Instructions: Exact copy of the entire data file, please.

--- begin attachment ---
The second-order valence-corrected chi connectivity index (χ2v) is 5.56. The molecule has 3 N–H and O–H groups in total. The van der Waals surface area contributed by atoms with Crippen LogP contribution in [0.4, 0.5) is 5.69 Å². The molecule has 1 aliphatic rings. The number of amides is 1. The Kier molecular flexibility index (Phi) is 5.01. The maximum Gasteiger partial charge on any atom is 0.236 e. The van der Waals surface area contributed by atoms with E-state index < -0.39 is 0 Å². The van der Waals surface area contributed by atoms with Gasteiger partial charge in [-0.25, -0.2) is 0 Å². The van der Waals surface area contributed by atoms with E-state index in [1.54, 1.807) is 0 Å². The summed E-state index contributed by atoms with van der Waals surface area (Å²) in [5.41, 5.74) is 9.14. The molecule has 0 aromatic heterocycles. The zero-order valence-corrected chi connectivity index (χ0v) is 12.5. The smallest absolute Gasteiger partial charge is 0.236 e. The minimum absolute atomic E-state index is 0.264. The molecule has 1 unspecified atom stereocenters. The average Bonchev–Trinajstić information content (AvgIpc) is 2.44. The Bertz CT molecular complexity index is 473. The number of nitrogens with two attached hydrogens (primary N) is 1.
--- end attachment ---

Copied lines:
The second-order valence-corrected chi connectivity index (χ2v) is 5.56. The molecule has 3 N–H and O–H groups in total. The van der Waals surface area contributed by atoms with Crippen LogP contribution in [0.4, 0.5) is 5.69 Å². The molecule has 1 aliphatic rings. The number of amides is 1. The Kier molecular flexibility index (Phi) is 5.01. The maximum Gasteiger partial charge on any atom is 0.236 e. The van der Waals surface area contributed by atoms with E-state index < -0.39 is 0 Å². The van der Waals surface area contributed by atoms with Gasteiger partial charge in [-0.25, -0.2) is 0 Å². The van der Waals surface area contributed by atoms with E-state index in [1.54, 1.807) is 0 Å². The summed E-state index contributed by atoms with van der Waals surface area (Å²) in [5.41, 5.74) is 9.14. The molecule has 0 aromatic heterocycles. The zero-order valence-corrected chi connectivity index (χ0v) is 12.5. The smallest absolute Gasteiger partial charge is 0.236 e. The minimum absolute atomic E-state index is 0.264. The molecule has 1 unspecified atom stereocenters. The average Bonchev–Trinajstić information content (AvgIpc) is 2.44. The Bertz CT molecular complexity index is 473. The number of nitrogens with two attached hydrogens (primary N) is 1.